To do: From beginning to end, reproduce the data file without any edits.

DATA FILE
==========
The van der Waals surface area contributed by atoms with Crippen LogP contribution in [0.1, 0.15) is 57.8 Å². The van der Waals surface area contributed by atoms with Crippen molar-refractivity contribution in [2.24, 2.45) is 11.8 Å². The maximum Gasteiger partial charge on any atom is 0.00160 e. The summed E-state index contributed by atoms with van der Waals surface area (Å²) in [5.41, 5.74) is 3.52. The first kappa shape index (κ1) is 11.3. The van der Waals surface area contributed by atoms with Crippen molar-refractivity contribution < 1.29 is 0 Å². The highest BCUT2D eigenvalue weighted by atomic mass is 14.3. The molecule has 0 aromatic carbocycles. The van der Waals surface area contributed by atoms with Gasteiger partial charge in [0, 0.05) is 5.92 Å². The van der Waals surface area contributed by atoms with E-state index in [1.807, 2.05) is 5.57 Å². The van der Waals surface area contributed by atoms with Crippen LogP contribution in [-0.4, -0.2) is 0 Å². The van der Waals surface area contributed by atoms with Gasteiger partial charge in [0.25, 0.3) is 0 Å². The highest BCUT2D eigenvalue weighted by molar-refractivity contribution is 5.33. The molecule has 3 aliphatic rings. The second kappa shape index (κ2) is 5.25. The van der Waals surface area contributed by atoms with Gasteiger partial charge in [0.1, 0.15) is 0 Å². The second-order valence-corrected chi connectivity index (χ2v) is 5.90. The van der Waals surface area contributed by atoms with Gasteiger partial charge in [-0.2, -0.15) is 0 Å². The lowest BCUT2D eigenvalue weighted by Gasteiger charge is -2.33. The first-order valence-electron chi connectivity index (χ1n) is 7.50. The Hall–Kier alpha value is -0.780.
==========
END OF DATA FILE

The van der Waals surface area contributed by atoms with Crippen LogP contribution in [0.1, 0.15) is 57.8 Å². The van der Waals surface area contributed by atoms with Crippen molar-refractivity contribution in [2.24, 2.45) is 11.8 Å². The maximum Gasteiger partial charge on any atom is 0.00160 e. The summed E-state index contributed by atoms with van der Waals surface area (Å²) in [5.41, 5.74) is 3.52. The first kappa shape index (κ1) is 11.3. The van der Waals surface area contributed by atoms with Crippen molar-refractivity contribution < 1.29 is 0 Å². The highest BCUT2D eigenvalue weighted by atomic mass is 14.3. The molecule has 0 aromatic carbocycles. The van der Waals surface area contributed by atoms with Gasteiger partial charge in [0, 0.05) is 5.92 Å². The van der Waals surface area contributed by atoms with E-state index in [1.807, 2.05) is 5.57 Å². The van der Waals surface area contributed by atoms with Crippen LogP contribution in [-0.4, -0.2) is 0 Å². The van der Waals surface area contributed by atoms with Gasteiger partial charge in [0.25, 0.3) is 0 Å². The highest BCUT2D eigenvalue weighted by molar-refractivity contribution is 5.33. The molecule has 3 aliphatic rings. The second kappa shape index (κ2) is 5.25. The van der Waals surface area contributed by atoms with Gasteiger partial charge in [0.1, 0.15) is 0 Å². The second-order valence-corrected chi connectivity index (χ2v) is 5.90. The van der Waals surface area contributed by atoms with Gasteiger partial charge in [-0.2, -0.15) is 0 Å². The lowest BCUT2D eigenvalue weighted by Gasteiger charge is -2.33. The first-order valence-electron chi connectivity index (χ1n) is 7.50. The Hall–Kier alpha value is -0.780.